We are fortunate to have several pair of Eastern Bluebirds here on our farm. John has made nest boxes for them and almost every year, they raise several gangs of babies.
I was taking a break from hoeing the corn on Tuesday when I saw what seemed to be a bluebird family, introducing the young uns to the world. Bluebirds are voracious bug and worm eaters so I was happy to see the male poised above my winter squash.
Mama was there briefly but I didn't get her picture. Below is one of the babies -- or 'juvenals' as the bird book calls them -- also perched above the squash.
The term 'the bluebird of happiness' has a long history in many cultures. But for me, there's a more personal meaning. Back in 1973, when we visited my old school friend V.O. here in the mountains and decided to look for a farm, V. O. told me how, when they had first seen their place, a bluebird had flown across their path and she had taken it as a sign that they'd found their home.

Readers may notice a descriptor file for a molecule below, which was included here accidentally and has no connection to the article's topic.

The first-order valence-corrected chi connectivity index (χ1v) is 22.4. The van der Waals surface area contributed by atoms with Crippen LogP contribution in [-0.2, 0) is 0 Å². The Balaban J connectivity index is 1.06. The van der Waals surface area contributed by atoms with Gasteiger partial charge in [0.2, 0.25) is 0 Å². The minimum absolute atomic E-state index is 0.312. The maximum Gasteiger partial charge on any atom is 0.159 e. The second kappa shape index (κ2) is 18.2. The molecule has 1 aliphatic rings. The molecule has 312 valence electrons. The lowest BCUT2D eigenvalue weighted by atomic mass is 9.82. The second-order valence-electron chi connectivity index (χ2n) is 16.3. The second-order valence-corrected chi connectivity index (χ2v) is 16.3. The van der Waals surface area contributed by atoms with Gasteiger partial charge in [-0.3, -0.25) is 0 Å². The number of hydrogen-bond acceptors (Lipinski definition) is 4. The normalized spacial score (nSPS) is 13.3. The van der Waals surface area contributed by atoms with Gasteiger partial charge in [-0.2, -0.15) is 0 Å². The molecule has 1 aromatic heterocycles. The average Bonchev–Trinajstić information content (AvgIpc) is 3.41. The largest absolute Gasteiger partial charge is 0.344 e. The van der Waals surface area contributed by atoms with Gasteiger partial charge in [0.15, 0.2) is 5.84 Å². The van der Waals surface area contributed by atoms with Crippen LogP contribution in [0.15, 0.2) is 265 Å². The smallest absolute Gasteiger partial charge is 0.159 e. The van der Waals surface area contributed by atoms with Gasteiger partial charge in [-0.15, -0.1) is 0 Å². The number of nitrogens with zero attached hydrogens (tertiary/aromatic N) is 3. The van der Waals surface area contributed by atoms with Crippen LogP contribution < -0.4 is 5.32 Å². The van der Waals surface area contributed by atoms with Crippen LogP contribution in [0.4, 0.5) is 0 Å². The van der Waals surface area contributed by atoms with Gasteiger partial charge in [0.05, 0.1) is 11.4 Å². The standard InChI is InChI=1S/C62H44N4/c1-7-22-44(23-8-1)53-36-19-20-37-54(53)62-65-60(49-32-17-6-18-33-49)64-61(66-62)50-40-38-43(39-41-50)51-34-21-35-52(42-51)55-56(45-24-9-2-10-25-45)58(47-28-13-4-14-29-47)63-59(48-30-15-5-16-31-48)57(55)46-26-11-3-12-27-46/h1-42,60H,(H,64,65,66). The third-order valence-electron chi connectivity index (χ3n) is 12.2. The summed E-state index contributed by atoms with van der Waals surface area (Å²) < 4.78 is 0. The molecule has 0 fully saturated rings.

When V.O. came with me to inspect the farm John and I had fallen in love with, she and I tramped up and down, admiring the views, the wild flowers, the flowing streams. And as we were leaving, driving down the dirt road that ran alongside one of the pastures, a bird flew up and crossed in front of the car. The sun flashed on its red breast and blue wings.
"There's that silly bluebird," said my friend. And I knew that I, too, was home.